Wouldn't it be nice to write a classic of children's literature?
Well, yes, of course it would. You know that. I know that. Those people who, on discovering you write for children, chuckle, 'Ah, the next JK Rowling, eh?' know that. The question, of course, is: how do you do it?
Actually, even before you ask how to write one you have to define what we mean by 'a classic'. My MacBook's onboard dictionary tells me that it's 'a work of art of recognised and established value'. I suppose on that basis I could argue all my books are classics: their value has long been both recognised and established as £3.99 (well, except for Bansi O'Hara and the Bloodline Prophecy, which is £5.99). I don't think that's quite what the dictionary means, though.
Wikipedia takes an interesting approach; its list of children's classics is defined as 'A list of the most important children's books, which were published at least 90 years ago, and were written for children and/or are still enjoyed by children today'. The 90-year limit suggests the author of this sentence believes either that a book has to stand the test of time before it can be considered a classic, or that classics can only be written by dead people; assuming it's the first, I think perhaps (s)he has a point. I personally think it's highly likely that some at least of the Harry Potter series, for instance, will come to be considered classics, but I think it's too early to start calling them that yet. The point that a book doesn't have to have been written for children to be a children's classic is a good one, too.
I wonder if we need to go back as far as 90 years to find classics, though. What about, say, CS Lewis's Narnia stories? They're over 50 years old, and still in print and loved by children. I'd like to think they qualify for classic status. I suppose by those criteria you'd have to count the Reverend W Awdry's Railway Series as classics, too. And the Famous Five, for that matter.
My musing on this point was inspired by the fact that I've recently been reading Alice's Adventures In Wonderland (one of the obvious classics) to my daughter for her bedtime story (although she's currently taking a break from Alice for a quick whizz through one of the Rainbow Fairies books). She's loving Alice; but one of the interesting things I've noticed is that she's clearly not getting all of it; and in fact, I'm spotting quite a bit that I didn't get when I read it as a child. Winnie-the-Pooh, likewise. There's a lot in the stories of the Bear of Very Little Brain that is actually adult-level (or at least teen-level) humour; when, in my teaching days, I read it to my Year 3 class they completely missed a lot of what, to me, were the funniest bits.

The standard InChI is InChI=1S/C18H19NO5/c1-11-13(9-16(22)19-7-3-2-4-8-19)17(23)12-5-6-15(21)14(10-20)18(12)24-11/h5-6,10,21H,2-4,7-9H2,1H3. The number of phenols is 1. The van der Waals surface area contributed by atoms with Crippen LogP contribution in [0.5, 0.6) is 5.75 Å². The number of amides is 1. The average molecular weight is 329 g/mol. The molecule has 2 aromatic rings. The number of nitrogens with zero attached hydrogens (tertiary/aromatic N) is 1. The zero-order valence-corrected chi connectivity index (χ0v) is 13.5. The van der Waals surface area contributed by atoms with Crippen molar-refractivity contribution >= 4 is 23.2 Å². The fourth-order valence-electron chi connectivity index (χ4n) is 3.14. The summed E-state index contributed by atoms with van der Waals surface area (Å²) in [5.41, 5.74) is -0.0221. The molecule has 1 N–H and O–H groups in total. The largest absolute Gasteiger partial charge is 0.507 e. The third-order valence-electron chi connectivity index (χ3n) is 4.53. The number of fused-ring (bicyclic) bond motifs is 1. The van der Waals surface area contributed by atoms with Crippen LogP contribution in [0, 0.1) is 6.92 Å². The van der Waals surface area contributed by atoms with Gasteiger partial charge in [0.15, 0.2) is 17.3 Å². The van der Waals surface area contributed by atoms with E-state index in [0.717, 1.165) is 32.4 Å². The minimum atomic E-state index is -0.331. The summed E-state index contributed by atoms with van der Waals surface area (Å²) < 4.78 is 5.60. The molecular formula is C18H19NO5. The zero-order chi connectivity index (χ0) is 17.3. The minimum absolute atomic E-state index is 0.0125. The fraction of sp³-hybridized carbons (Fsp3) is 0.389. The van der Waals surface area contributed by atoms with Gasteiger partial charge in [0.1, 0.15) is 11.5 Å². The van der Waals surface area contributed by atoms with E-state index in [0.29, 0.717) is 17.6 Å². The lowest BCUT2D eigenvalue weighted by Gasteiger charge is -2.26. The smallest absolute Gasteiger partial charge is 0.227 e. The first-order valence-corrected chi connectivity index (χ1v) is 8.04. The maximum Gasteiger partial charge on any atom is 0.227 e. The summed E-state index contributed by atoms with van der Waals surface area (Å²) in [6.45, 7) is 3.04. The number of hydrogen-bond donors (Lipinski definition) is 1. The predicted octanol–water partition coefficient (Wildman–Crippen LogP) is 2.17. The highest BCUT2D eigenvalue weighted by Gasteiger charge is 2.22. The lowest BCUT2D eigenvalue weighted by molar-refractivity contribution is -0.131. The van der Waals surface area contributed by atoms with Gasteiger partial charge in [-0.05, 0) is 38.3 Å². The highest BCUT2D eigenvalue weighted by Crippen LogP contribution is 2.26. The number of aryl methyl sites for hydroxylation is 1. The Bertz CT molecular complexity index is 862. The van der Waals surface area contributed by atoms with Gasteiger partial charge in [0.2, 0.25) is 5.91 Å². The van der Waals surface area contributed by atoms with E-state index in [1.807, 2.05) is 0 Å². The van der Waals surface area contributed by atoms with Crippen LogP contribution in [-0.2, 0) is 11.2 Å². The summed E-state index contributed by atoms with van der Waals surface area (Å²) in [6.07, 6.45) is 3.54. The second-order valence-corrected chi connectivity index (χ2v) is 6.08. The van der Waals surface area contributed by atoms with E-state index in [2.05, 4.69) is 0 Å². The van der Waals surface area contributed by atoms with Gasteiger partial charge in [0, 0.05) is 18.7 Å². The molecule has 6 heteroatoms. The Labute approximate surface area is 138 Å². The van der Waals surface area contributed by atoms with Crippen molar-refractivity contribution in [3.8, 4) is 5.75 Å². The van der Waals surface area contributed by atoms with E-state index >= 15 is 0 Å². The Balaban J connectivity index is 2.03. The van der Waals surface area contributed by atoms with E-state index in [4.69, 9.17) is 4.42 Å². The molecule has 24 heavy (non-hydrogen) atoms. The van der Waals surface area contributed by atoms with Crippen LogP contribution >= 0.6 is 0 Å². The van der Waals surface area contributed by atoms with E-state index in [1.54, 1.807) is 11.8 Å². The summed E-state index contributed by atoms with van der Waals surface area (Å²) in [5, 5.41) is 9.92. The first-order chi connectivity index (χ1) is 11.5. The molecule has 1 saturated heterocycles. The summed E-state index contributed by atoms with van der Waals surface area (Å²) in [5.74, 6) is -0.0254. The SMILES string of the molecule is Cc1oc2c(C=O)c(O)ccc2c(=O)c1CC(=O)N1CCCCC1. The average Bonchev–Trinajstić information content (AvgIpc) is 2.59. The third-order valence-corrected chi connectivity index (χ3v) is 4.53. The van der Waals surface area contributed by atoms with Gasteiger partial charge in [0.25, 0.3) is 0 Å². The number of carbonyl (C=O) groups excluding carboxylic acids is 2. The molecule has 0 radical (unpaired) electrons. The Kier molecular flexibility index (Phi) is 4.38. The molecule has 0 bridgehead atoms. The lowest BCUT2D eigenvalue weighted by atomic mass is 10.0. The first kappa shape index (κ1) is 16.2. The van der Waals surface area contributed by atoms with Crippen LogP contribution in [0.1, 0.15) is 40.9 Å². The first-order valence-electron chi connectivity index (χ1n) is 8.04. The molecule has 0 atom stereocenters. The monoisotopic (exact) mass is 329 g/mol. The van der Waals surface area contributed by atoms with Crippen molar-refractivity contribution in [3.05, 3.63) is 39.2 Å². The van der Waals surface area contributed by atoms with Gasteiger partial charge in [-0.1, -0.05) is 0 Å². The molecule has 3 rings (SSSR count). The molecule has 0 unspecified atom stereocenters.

Which makes me wonder: to write a classic, do you actually have to appeal to adults, too? Does there have to be something in there to make parents want to share it with their children - or perhaps to make children keep coming back to it as they grow up, as I did with the Narnia stories? But then - and I speak as one whose son was utterly obsessed with the wretched Thomas between ages 2 and 6 - wouldn't that disqualify the Railway Series (except in the eyes of ardent train-spotters)?
Perhaps there's no one answer. Perhaps there's a certain amount of serendipity involved for the books that rise to the top and stay there to become classics, just as we all know of books that we think are fantastically good but that somehow never got noticed. Maybe many of us who post on here have written books that have already become recognised classics in another universe even though, in this one, they are barely managing to stay in print. It would be nice to think so.
It'll be interesting to see what thoughtful comments members of the ABBA community have to make on the theme of what makes a children's classic. It'll also be interesting to see who is first to get the reference in the title to this piece...
Oh - and: Happy Valentine's Day, book lovers.